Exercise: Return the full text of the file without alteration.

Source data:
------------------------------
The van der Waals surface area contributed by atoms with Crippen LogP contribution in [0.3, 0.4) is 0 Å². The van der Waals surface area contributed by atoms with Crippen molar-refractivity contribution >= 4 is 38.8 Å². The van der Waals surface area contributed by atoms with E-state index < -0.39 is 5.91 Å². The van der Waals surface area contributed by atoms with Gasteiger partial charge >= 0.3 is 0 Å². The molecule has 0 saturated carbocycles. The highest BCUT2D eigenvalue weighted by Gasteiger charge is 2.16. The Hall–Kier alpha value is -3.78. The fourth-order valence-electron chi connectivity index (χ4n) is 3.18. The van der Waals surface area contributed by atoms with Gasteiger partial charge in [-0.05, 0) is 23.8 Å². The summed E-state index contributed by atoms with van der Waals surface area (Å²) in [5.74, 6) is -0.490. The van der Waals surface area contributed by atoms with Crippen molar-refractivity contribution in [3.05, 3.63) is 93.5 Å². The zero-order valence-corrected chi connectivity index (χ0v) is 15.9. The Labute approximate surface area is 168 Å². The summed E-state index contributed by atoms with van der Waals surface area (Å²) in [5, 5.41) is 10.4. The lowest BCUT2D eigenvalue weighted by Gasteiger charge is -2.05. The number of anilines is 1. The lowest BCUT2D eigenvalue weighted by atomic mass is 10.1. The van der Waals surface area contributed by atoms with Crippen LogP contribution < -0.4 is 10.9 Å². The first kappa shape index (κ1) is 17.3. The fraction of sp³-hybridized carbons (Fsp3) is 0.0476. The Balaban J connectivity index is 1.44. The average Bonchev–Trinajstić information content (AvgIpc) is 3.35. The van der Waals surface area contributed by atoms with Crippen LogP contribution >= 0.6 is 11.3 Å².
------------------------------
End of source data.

The van der Waals surface area contributed by atoms with Crippen LogP contribution in [0.3, 0.4) is 0 Å². The van der Waals surface area contributed by atoms with Crippen molar-refractivity contribution >= 4 is 38.8 Å². The van der Waals surface area contributed by atoms with E-state index < -0.39 is 5.91 Å². The van der Waals surface area contributed by atoms with Gasteiger partial charge >= 0.3 is 0 Å². The molecule has 0 saturated carbocycles. The highest BCUT2D eigenvalue weighted by Gasteiger charge is 2.16. The Hall–Kier alpha value is -3.78. The fourth-order valence-electron chi connectivity index (χ4n) is 3.18. The van der Waals surface area contributed by atoms with Gasteiger partial charge in [-0.05, 0) is 23.8 Å². The summed E-state index contributed by atoms with van der Waals surface area (Å²) in [5.74, 6) is -0.490. The van der Waals surface area contributed by atoms with Crippen molar-refractivity contribution in [3.05, 3.63) is 93.5 Å². The zero-order valence-corrected chi connectivity index (χ0v) is 15.9. The Labute approximate surface area is 168 Å². The summed E-state index contributed by atoms with van der Waals surface area (Å²) in [5, 5.41) is 10.4. The lowest BCUT2D eigenvalue weighted by Gasteiger charge is -2.05. The number of anilines is 1. The lowest BCUT2D eigenvalue weighted by atomic mass is 10.1. The van der Waals surface area contributed by atoms with Crippen LogP contribution < -0.4 is 10.9 Å². The first kappa shape index (κ1) is 17.3. The fraction of sp³-hybridized carbons (Fsp3) is 0.0476. The Balaban J connectivity index is 1.44. The average Bonchev–Trinajstić information content (AvgIpc) is 3.35. The van der Waals surface area contributed by atoms with Crippen LogP contribution >= 0.6 is 11.3 Å².